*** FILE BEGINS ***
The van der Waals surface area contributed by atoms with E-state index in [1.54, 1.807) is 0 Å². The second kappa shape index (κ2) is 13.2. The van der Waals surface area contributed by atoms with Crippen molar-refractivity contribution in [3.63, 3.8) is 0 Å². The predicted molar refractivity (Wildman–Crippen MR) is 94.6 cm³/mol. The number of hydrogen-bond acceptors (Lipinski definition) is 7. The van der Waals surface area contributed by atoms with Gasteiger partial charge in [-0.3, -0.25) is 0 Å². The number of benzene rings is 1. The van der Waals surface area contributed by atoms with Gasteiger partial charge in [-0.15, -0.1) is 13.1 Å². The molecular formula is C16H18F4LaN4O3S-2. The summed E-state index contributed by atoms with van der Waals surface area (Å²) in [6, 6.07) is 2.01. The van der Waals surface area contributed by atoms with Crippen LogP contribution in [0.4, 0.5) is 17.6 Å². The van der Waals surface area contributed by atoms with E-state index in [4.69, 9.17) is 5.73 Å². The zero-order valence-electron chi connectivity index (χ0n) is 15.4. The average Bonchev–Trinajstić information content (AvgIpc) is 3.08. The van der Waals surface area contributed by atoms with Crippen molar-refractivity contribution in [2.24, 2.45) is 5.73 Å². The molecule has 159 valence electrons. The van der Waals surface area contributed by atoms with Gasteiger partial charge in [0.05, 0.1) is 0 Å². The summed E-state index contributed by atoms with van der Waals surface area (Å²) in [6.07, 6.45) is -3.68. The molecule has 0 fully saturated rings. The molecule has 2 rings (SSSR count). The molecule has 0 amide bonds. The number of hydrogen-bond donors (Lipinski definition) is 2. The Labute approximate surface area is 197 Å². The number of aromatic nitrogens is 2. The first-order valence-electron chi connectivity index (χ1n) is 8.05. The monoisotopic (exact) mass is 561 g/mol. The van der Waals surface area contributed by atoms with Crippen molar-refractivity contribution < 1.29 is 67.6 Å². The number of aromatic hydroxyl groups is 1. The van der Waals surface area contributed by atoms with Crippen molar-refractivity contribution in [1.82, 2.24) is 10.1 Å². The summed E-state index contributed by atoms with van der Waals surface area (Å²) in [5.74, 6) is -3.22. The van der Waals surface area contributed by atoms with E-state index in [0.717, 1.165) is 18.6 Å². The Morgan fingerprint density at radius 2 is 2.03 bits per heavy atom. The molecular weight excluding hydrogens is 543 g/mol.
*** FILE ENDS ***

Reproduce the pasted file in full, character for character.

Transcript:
The van der Waals surface area contributed by atoms with E-state index in [1.54, 1.807) is 0 Å². The second kappa shape index (κ2) is 13.2. The van der Waals surface area contributed by atoms with Crippen molar-refractivity contribution in [3.63, 3.8) is 0 Å². The predicted molar refractivity (Wildman–Crippen MR) is 94.6 cm³/mol. The number of hydrogen-bond acceptors (Lipinski definition) is 7. The van der Waals surface area contributed by atoms with Gasteiger partial charge in [-0.3, -0.25) is 0 Å². The number of benzene rings is 1. The van der Waals surface area contributed by atoms with Gasteiger partial charge in [-0.15, -0.1) is 13.1 Å². The molecular formula is C16H18F4LaN4O3S-2. The summed E-state index contributed by atoms with van der Waals surface area (Å²) in [6, 6.07) is 2.01. The van der Waals surface area contributed by atoms with Crippen LogP contribution in [0.4, 0.5) is 17.6 Å². The van der Waals surface area contributed by atoms with E-state index in [4.69, 9.17) is 5.73 Å². The zero-order valence-electron chi connectivity index (χ0n) is 15.4. The average Bonchev–Trinajstić information content (AvgIpc) is 3.08. The van der Waals surface area contributed by atoms with Crippen molar-refractivity contribution in [2.24, 2.45) is 5.73 Å². The molecule has 159 valence electrons. The van der Waals surface area contributed by atoms with Gasteiger partial charge in [0.05, 0.1) is 0 Å². The summed E-state index contributed by atoms with van der Waals surface area (Å²) in [6.07, 6.45) is -3.68. The molecule has 0 fully saturated rings. The molecule has 2 rings (SSSR count). The molecule has 0 amide bonds. The number of hydrogen-bond donors (Lipinski definition) is 2. The Labute approximate surface area is 197 Å². The number of aromatic nitrogens is 2. The first-order valence-electron chi connectivity index (χ1n) is 8.05. The monoisotopic (exact) mass is 561 g/mol. The van der Waals surface area contributed by atoms with Crippen molar-refractivity contribution < 1.29 is 67.6 Å². The number of aromatic hydroxyl groups is 1. The van der Waals surface area contributed by atoms with Crippen molar-refractivity contribution in [1.82, 2.24) is 10.1 Å². The summed E-state index contributed by atoms with van der Waals surface area (Å²) in [5.74, 6) is -3.22. The van der Waals surface area contributed by atoms with E-state index in [0.717, 1.165) is 18.6 Å². The Morgan fingerprint density at radius 2 is 2.03 bits per heavy atom. The molecular weight excluding hydrogens is 543 g/mol.